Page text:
A recent study has revealed that corals of the Great Barrier Reef have more than halved since 1995. The study, which was done by researchers from the ARC Centre of Excellence for Coral Reef Studies, warns that the Great Barrier Reef is in danger. The scientists behind the study have attributed the loss to greenhouse gas emissions. Researchers now say that if actions are not taken to reverse greenhouse gas emissions, the Great Barrier Reef may soon be unrecognizable. The research was based on an analysis of the number of corals of all sizes between 1995 and 2017.
Terry Hughes, one of the authors of the study and a professor at James Cook University, said that massive coral bleaching events were recorded in 2016 and 2017. These events are associated with record-breaking water temperatures experienced during these years.
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The research, published in the journal Proceedings of the Royal Society B, accounts for all major coral bleaching events between 1995 and 2017. However, since 2017, there have been other major bleaching events, including one that took place this year. The bleaching that happened this year affected the southern part of the reef severely, causing further coral reef loss.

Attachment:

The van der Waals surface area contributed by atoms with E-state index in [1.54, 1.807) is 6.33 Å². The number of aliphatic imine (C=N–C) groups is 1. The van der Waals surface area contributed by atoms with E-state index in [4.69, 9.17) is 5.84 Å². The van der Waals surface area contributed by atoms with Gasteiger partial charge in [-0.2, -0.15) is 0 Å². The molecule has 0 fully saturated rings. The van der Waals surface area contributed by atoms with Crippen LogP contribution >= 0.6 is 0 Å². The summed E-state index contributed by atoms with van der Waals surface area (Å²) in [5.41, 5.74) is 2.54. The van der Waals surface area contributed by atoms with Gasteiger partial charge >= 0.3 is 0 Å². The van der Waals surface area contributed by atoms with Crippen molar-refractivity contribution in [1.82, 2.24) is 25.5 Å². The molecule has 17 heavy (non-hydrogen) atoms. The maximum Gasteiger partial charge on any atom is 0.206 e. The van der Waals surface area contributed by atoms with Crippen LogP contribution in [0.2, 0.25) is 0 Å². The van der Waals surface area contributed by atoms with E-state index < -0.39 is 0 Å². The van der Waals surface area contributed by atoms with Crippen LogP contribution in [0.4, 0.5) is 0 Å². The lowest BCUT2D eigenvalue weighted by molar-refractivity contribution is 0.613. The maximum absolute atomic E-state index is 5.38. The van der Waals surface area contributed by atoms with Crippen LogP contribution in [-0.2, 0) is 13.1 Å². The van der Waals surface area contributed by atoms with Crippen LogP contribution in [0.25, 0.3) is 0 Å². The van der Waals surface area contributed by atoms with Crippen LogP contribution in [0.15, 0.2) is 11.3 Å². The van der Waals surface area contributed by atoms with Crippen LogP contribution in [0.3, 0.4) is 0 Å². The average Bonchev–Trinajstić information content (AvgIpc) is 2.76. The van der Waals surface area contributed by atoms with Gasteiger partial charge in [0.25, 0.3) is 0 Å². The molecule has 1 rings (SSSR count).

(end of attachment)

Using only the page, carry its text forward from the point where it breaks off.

“I began surveying the reefs in 1995, and what subsequently unfolded certainly wasn’t planned for. There have been five major bleaching events since then, including three in just the past five years,” Hughes said.
Although the reef is losing corals of all sizes, Hughes says that he is more concerned with the depletion of the large ones. Without large corals, it is not possible for the reef to repair itself. According to the researchers, specific strains of corals seem to be more affected than others. The staghorn corals and the table corals are the most impacted by the recent events.
“Those two types of corals are the most three-dimensional — they form habitats,” Hughes explained. “The reef is flatter and less three-dimensional now.”
The Great Barrier Reef Marine Park Authority downgraded the outlook of the reef to “very poor” in its 5-year health report released last year. The health report identified climate change as the biggest challenge to the existence of the reef. For the Great Barrier Reef to survive the coming years, actions have to be taken to reverse the effects of climate change now.
+ Proceedings of the Royal Society B
Via The Guardian
Photography by Andreas Dietzel